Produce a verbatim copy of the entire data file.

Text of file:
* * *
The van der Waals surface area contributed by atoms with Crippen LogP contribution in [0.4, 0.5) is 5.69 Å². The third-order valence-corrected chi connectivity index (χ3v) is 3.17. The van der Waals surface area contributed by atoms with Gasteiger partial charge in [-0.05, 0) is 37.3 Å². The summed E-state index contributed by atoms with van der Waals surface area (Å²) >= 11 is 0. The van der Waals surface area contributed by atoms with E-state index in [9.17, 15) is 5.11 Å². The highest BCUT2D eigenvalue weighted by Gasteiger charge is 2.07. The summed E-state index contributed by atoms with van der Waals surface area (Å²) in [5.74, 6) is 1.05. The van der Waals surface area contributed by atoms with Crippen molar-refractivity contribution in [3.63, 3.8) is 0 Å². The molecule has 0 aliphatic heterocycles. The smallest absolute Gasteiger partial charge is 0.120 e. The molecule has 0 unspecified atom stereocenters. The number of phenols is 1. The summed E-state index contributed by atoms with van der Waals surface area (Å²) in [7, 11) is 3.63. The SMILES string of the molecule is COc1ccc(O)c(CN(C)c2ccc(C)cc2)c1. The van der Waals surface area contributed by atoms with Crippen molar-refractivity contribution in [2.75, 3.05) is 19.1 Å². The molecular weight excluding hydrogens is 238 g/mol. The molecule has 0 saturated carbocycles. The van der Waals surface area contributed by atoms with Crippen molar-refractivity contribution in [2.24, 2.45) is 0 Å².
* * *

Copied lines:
The van der Waals surface area contributed by atoms with Crippen LogP contribution in [0.4, 0.5) is 5.69 Å². The third-order valence-corrected chi connectivity index (χ3v) is 3.17. The van der Waals surface area contributed by atoms with Gasteiger partial charge in [-0.05, 0) is 37.3 Å². The summed E-state index contributed by atoms with van der Waals surface area (Å²) >= 11 is 0. The van der Waals surface area contributed by atoms with E-state index in [9.17, 15) is 5.11 Å². The highest BCUT2D eigenvalue weighted by Gasteiger charge is 2.07. The summed E-state index contributed by atoms with van der Waals surface area (Å²) in [5.74, 6) is 1.05. The van der Waals surface area contributed by atoms with Crippen molar-refractivity contribution in [3.63, 3.8) is 0 Å². The molecule has 0 aliphatic heterocycles. The smallest absolute Gasteiger partial charge is 0.120 e. The molecule has 0 unspecified atom stereocenters. The number of phenols is 1. The summed E-state index contributed by atoms with van der Waals surface area (Å²) in [7, 11) is 3.63. The SMILES string of the molecule is COc1ccc(O)c(CN(C)c2ccc(C)cc2)c1. The van der Waals surface area contributed by atoms with Crippen molar-refractivity contribution in [2.75, 3.05) is 19.1 Å². The molecular weight excluding hydrogens is 238 g/mol. The molecule has 0 saturated carbocycles. The van der Waals surface area contributed by atoms with Crippen molar-refractivity contribution in [2.24, 2.45) is 0 Å².